Triangle veterans return to heroes' welcome
Posted May 4, 2011
Updated May 5, 2011
Raleigh, N.C. — Hundreds gathered at Raleigh Durham International Airport Wednesday evening to give a heroes' welcome to Triangle veterans who participated in the Flight of Honor to Washington, D.C.
About 200 North Carolina veterans from World War II and other wars visited the national memorials built in their honor on a daylong trip to the nation's capital.
Family members, tourists and Sens. Richard Burr and Kay Hagan greeted the veterans when they arrived at the National WWII memorial Memorial.
In wheelchairs and on foot, they made their way to the column where North Carolina is etched in stone for a plaque presentation.
"The reaction of the world to us today is something that I had never expected," said Ruby Brooks, who served as a Navy nurse in WWII.
While in the nation's capital, Veterans also toured the Korean War, Vietnam War, Iwo Jima and Air Force memorials, and got an exclusive look at vintage aircraft at the Smithsonian museum.
At the national Air Force memorial, an American flag was presented to 95-year-old John Sloan, the oldest veteran to make the trip.
"It was a very unexpected honor and I certainly appreciate it," Sloan said.
For many veterans, seeing the memorials reconnects them to a past they'll never forget. More than six decades have passed since Eugene Lee stormed the beaches of Normandy. May 4, 2011, Flight of Honor
"I was scared. I was scared to death, but I made it," he said.
On Wednesday morning, Gov. Bev Perdue was on hand to send off the veterans from Raleigh-Durham International Airport.
"They believe so much in democracy and in America and in a free world that they risked everything," Perdue said. "You can't talk about patriotism without seeing these people."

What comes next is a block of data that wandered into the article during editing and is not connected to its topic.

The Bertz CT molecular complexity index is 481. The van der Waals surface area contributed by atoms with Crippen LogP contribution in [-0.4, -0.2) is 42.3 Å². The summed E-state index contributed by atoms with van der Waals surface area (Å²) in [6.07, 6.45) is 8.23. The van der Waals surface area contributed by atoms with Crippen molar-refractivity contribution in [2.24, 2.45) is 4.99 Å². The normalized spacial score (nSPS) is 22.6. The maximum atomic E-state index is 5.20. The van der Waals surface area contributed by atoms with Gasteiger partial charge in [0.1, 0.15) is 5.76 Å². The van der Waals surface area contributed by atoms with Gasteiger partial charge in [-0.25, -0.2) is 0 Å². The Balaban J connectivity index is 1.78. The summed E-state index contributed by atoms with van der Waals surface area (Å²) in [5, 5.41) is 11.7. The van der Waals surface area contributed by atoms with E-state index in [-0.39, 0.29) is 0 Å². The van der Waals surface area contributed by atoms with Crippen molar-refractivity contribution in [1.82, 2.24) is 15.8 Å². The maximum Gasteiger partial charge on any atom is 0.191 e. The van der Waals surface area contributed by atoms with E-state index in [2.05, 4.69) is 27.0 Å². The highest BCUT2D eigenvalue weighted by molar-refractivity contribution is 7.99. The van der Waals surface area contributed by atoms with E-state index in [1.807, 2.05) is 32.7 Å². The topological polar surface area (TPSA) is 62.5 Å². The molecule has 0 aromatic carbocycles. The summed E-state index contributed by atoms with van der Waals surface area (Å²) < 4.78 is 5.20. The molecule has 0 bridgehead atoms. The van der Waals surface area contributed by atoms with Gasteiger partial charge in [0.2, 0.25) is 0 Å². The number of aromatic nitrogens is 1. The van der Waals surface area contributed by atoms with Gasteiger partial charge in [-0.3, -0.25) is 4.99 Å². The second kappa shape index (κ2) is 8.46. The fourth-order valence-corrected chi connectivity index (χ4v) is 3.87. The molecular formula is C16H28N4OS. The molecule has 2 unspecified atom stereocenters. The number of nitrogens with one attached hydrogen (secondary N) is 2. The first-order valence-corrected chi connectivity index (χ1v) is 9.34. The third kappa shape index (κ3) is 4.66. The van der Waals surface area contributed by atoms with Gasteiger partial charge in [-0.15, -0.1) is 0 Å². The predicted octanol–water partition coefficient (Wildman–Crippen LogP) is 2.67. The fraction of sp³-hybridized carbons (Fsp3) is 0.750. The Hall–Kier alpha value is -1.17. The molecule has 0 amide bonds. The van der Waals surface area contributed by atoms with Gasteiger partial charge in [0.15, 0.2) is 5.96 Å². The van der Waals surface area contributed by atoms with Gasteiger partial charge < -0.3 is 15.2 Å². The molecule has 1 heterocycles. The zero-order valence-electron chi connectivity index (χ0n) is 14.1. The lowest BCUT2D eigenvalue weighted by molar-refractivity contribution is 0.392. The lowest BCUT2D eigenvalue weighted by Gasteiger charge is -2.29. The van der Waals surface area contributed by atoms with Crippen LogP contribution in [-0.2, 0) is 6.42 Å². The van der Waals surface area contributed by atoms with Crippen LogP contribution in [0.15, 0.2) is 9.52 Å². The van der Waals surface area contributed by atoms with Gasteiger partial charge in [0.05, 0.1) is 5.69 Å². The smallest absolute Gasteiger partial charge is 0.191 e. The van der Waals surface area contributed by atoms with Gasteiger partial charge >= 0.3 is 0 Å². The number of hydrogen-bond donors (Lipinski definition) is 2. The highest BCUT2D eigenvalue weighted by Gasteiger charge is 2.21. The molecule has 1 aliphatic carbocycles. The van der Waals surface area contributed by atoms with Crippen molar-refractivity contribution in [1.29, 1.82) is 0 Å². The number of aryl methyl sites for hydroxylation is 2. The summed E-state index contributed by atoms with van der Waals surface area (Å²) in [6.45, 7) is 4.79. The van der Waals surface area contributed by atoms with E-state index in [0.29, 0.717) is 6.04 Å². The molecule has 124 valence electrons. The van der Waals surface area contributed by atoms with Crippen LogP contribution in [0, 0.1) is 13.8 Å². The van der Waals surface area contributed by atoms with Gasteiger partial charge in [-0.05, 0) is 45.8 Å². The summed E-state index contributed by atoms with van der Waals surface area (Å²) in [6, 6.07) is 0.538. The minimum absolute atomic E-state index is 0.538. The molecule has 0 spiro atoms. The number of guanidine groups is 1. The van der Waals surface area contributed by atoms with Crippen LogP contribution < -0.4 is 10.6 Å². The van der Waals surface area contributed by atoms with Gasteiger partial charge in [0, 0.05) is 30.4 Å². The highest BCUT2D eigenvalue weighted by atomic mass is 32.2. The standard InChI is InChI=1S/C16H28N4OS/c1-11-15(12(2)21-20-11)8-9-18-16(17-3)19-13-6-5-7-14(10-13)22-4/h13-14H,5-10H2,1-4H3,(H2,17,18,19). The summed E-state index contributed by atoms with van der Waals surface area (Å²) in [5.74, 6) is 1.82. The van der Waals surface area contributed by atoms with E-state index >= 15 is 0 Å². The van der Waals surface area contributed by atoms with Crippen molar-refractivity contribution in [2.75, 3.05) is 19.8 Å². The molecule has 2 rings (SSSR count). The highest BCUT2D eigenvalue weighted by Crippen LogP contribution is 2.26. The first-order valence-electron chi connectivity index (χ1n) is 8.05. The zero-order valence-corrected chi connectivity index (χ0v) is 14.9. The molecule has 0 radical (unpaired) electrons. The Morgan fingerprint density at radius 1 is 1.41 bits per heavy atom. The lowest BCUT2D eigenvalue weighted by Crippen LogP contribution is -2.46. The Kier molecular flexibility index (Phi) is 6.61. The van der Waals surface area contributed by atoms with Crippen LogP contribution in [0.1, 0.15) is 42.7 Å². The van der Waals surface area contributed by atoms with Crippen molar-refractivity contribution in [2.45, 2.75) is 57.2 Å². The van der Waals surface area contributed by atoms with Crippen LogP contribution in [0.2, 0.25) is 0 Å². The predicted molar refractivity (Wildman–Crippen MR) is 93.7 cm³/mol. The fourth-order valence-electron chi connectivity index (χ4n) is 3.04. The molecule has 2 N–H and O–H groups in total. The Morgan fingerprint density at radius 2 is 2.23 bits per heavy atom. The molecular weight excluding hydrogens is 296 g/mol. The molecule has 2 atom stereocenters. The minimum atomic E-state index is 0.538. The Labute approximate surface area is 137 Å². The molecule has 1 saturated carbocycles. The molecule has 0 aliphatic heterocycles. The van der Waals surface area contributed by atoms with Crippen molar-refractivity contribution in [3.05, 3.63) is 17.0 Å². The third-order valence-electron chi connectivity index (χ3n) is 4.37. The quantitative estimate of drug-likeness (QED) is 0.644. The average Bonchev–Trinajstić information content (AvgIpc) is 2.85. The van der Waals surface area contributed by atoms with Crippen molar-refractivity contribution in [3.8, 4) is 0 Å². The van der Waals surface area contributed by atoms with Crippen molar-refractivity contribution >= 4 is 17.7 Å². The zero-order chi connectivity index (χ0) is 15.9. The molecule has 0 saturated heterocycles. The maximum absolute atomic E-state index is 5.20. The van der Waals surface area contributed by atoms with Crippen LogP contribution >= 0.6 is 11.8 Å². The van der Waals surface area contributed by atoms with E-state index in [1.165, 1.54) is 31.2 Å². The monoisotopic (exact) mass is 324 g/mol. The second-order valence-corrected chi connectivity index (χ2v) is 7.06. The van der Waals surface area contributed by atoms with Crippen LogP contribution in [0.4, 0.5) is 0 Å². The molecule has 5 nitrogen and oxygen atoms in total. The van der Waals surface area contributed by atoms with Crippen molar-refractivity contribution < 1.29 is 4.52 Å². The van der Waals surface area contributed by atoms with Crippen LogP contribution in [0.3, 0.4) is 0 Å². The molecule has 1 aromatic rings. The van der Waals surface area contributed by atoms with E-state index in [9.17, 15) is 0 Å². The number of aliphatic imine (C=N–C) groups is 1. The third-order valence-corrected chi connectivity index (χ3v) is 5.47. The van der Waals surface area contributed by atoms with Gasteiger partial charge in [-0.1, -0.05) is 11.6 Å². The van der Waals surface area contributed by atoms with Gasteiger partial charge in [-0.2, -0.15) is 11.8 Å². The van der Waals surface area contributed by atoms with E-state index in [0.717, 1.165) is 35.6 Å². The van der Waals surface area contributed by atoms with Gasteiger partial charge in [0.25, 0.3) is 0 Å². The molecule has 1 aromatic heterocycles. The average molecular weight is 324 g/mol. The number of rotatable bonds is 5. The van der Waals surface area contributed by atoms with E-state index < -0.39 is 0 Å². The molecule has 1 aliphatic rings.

Active Marines, members of the Patriot Guard Riders and volunteers saluted the veterans as they arrived and helped them through the airport. Firefighters shot water cannons over their plane as it took off.
"Some of the folks today will see the names of people they served with (on the monuments)," Perdue said. "Others will just celebrate they ability they've had to live a life in America."
The veterans returned to a homecoming celebration in the atrium at RDU around 7:30 p.m.
Jessica Jackson and her son drove from North Carolina to the memorial so she could take the tour with her 90-year-old grandfather, James Hood. She felt it was a great way to know what he's been through. The two then drove back so they could welcome the veteran home at RDU along with the rest of the family.
James Hood said the homecoming was nothing like what he received when he came home from the war and went straight to work on a farm. With tears in his eyes, he said he knew exactly what freedom means – having his family and a legacy of love.
"I knew everyone of them loved me, but they put an extra thing on it tonight," he said.
The Triangle Flight of Honor nonprofit raises funds to provide the daylong trips to D.C. at no cost to veterans.